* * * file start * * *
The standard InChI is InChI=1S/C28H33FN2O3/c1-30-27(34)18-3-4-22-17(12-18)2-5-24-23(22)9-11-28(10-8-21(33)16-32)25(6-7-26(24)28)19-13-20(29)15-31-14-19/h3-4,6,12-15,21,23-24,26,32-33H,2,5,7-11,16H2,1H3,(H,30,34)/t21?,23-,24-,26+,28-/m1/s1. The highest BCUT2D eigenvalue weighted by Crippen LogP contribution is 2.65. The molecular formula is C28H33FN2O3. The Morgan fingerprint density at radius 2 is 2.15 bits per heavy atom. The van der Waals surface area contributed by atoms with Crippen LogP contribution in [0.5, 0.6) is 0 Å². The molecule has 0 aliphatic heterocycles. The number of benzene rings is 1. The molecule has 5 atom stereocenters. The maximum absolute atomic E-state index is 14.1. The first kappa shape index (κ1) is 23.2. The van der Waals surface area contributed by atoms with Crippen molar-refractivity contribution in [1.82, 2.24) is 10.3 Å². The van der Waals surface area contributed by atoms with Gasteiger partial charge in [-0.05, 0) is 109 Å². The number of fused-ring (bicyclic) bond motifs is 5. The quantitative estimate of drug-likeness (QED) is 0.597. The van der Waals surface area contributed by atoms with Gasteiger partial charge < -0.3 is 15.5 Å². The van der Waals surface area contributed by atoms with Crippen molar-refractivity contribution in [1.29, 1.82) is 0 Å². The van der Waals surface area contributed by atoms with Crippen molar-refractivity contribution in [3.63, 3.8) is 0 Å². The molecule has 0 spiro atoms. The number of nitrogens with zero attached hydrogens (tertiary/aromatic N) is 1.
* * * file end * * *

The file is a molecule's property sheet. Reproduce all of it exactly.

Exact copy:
The standard InChI is InChI=1S/C28H33FN2O3/c1-30-27(34)18-3-4-22-17(12-18)2-5-24-23(22)9-11-28(10-8-21(33)16-32)25(6-7-26(24)28)19-13-20(29)15-31-14-19/h3-4,6,12-15,21,23-24,26,32-33H,2,5,7-11,16H2,1H3,(H,30,34)/t21?,23-,24-,26+,28-/m1/s1. The highest BCUT2D eigenvalue weighted by Crippen LogP contribution is 2.65. The molecular formula is C28H33FN2O3. The Morgan fingerprint density at radius 2 is 2.15 bits per heavy atom. The van der Waals surface area contributed by atoms with Crippen LogP contribution in [0.5, 0.6) is 0 Å². The molecule has 0 aliphatic heterocycles. The number of benzene rings is 1. The molecule has 5 atom stereocenters. The maximum absolute atomic E-state index is 14.1. The first kappa shape index (κ1) is 23.2. The van der Waals surface area contributed by atoms with Crippen molar-refractivity contribution in [1.82, 2.24) is 10.3 Å². The van der Waals surface area contributed by atoms with Gasteiger partial charge in [-0.05, 0) is 109 Å². The number of fused-ring (bicyclic) bond motifs is 5. The quantitative estimate of drug-likeness (QED) is 0.597. The van der Waals surface area contributed by atoms with Gasteiger partial charge < -0.3 is 15.5 Å². The van der Waals surface area contributed by atoms with Crippen molar-refractivity contribution in [1.29, 1.82) is 0 Å². The van der Waals surface area contributed by atoms with Crippen molar-refractivity contribution in [3.63, 3.8) is 0 Å². The molecule has 0 spiro atoms. The number of nitrogens with zero attached hydrogens (tertiary/aromatic N) is 1.